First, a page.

In our new article we will visit Crete through the artists that were born there, painting, literature, poetry, music, dance, and also through its food, the famous Cretan diet. Our companion on this trip will be the book Εδεσματολόγιον Κρήτης by Nantia Sarantopoulou and Giannis Sarantopoulos published by Savalas Publishers, from which we will prepare sfakianes pites, Sfakia pies with sour mizithra cheese and honey.
One of the most important Greek painters, El Greco or Dominikos Theotokopoulos was born in Crete. As we read in Εδεσματολόγιον Κρήτης, Dominikos Theotokopoulos was probably born in 1541 in Chandakas, today’s Heraklion in Crete, during Venetian rule. The name he bake famous with, El Greco, means “the Greek”. He was a painter, sculptor and architect and most of his artworks were created in Spain and Italy.
He begun his work as an icon painter in Crete, which was then part of the Venetian territory. In Crete at that time circulated artworks by artists of the Renaissance, from which he got influenced. Many researchers also emphasize the importance of Byzantine elements in his works.
In Crete lived Michael Damaskinos. Influenced by the Italian art of the times, he left a rich corpus of artworks which influenced the following generations. After the Fall of Constantinople the center of Byzantine art moved, and Byzantine art flourished in Crete. The Cretan School played a primary role until the occupation of the island by the Turks in 1669.
One of the most important Greek poets is originally from Crete… Odysseas Elytis or Odysseas Alepoudelis as his real name was, was born in 1911 in Heraklion, Crete. From 1930 he studied law in Athens and in 1935 he published his first poems. In 1979 he was awarded with the Nobel Prize in Literature.
Another great writer, Nikos Kazantzakis, comes from Crete. On the website of the Kazantzakis Museum we read that Nikos Kazantzakis was born in Heraklion of the Turkish-occupied Crete. He studied law in Athens and later did postgraduate studies in Paris where he got influenced by the philosophers Bergson and Nietzsche. In 1956 he was awarded with the Peace Prize, and was nominated for the Nobel Prize in Literature five times.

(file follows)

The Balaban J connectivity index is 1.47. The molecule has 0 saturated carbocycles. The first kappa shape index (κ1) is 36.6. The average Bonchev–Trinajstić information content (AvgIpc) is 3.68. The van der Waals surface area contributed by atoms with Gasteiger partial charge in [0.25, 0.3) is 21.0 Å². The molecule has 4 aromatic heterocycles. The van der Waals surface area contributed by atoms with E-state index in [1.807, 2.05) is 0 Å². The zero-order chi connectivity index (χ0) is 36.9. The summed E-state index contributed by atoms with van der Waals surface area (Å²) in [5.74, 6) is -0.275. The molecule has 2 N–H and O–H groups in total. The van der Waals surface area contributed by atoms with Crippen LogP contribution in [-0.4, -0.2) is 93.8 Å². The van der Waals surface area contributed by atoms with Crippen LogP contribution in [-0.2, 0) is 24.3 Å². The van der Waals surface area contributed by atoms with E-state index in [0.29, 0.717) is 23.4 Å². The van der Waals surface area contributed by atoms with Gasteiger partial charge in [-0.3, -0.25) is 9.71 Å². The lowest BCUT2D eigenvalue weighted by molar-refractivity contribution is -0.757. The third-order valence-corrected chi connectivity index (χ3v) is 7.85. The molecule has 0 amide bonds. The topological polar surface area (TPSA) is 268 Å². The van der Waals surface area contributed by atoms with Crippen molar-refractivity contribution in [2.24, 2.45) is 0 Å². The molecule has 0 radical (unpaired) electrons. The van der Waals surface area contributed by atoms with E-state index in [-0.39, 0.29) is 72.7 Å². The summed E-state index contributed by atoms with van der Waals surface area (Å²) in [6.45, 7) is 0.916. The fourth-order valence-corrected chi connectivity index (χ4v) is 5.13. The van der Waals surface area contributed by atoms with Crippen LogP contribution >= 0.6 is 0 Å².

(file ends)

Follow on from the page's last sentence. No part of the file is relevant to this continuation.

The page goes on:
One of the main representatives of Cretan literature was Vitsentzos Kornaros, author of the narrative poem Erotokritos. In the book Εδεσματολόγιον Κρήτης we read that he was born in 1553 in Trapezounta, Sitia, where he lived until 1580, when he settled in Chandakas, today’s Heraklion.
Nikos Xylouris has uniquely sung Erotokritos. He is the singer who has been connected with Crete more than anyone else. Nikos Xylouris was born in 1936 in Anogia, Mylopotamos, to a family with many lyricists, as we read in the book Εδεσματολόγιον Κρήτης. At the age of five his village was burned by the Germans and the family and the villagers were transferred to another village in the province of Mylopotamos, where they remained until the liberation of Crete.
An important component of the tradition of Crete is its traditional dances. According to the book Εδεσματολόγιον Κρήτης each region has its dance: the west Crete has the Syrtos dance, Rethymno and Heraklion have the Sousta dance, east Crete has the Pentozalis dance and central Crete, ie Heraklion has the Maleviziotis dance.
We will end our trip through the art and tradition of Crete with a Cretan nakli, an oral narrative with fairytale elements that has its roots in the cafes of Crete from the time of Ottoman rule. By reading traditional stories one can identify elements of the past and make assumptions about how people’s lives were like in the old days, and what their habits, mentality and behavior were. For this reason, among other things, the rescue of oral histories and folk tales is of great importance.